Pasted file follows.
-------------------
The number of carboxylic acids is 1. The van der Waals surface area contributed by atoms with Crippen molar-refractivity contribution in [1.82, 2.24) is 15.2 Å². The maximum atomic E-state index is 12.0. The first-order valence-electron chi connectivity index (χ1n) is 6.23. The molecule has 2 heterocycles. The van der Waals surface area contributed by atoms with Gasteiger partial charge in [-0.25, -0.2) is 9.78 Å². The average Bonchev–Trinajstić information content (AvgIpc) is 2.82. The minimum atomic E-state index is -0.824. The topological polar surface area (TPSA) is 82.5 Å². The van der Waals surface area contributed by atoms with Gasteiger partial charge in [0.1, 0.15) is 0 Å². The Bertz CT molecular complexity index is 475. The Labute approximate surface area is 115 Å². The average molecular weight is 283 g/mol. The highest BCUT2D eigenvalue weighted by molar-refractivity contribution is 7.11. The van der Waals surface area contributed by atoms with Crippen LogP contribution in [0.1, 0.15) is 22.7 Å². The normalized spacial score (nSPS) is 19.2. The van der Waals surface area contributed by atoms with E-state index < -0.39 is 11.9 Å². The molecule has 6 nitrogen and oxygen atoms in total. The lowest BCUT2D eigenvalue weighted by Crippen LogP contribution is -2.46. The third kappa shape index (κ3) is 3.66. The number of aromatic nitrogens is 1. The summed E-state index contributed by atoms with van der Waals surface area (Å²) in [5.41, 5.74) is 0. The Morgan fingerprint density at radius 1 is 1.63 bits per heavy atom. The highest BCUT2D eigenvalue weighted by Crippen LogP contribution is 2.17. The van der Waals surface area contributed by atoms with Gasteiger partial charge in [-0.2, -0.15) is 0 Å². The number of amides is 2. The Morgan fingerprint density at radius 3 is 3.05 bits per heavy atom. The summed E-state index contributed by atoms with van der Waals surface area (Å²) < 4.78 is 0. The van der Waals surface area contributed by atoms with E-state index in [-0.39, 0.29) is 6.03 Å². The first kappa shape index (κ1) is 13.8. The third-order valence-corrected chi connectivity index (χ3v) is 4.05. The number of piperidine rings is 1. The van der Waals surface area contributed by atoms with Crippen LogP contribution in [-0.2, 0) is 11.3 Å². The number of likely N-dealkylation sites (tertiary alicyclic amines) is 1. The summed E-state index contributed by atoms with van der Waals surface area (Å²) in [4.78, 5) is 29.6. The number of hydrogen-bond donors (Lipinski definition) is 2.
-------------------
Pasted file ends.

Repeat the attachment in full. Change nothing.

The number of carboxylic acids is 1. The van der Waals surface area contributed by atoms with Crippen molar-refractivity contribution in [1.82, 2.24) is 15.2 Å². The maximum atomic E-state index is 12.0. The first-order valence-electron chi connectivity index (χ1n) is 6.23. The molecule has 2 heterocycles. The van der Waals surface area contributed by atoms with Gasteiger partial charge in [-0.25, -0.2) is 9.78 Å². The average Bonchev–Trinajstić information content (AvgIpc) is 2.82. The minimum atomic E-state index is -0.824. The topological polar surface area (TPSA) is 82.5 Å². The van der Waals surface area contributed by atoms with Gasteiger partial charge in [0.1, 0.15) is 0 Å². The Bertz CT molecular complexity index is 475. The Labute approximate surface area is 115 Å². The average molecular weight is 283 g/mol. The highest BCUT2D eigenvalue weighted by molar-refractivity contribution is 7.11. The van der Waals surface area contributed by atoms with Crippen LogP contribution in [0.1, 0.15) is 22.7 Å². The normalized spacial score (nSPS) is 19.2. The van der Waals surface area contributed by atoms with E-state index < -0.39 is 11.9 Å². The molecule has 6 nitrogen and oxygen atoms in total. The lowest BCUT2D eigenvalue weighted by Crippen LogP contribution is -2.46. The third kappa shape index (κ3) is 3.66. The number of aromatic nitrogens is 1. The summed E-state index contributed by atoms with van der Waals surface area (Å²) in [5.41, 5.74) is 0. The Morgan fingerprint density at radius 1 is 1.63 bits per heavy atom. The highest BCUT2D eigenvalue weighted by Crippen LogP contribution is 2.17. The van der Waals surface area contributed by atoms with Gasteiger partial charge in [-0.2, -0.15) is 0 Å². The number of amides is 2. The Morgan fingerprint density at radius 3 is 3.05 bits per heavy atom. The summed E-state index contributed by atoms with van der Waals surface area (Å²) < 4.78 is 0. The van der Waals surface area contributed by atoms with E-state index in [-0.39, 0.29) is 6.03 Å². The first kappa shape index (κ1) is 13.8. The third-order valence-corrected chi connectivity index (χ3v) is 4.05. The number of piperidine rings is 1. The van der Waals surface area contributed by atoms with Crippen LogP contribution in [-0.2, 0) is 11.3 Å². The number of likely N-dealkylation sites (tertiary alicyclic amines) is 1. The summed E-state index contributed by atoms with van der Waals surface area (Å²) in [4.78, 5) is 29.6. The number of hydrogen-bond donors (Lipinski definition) is 2.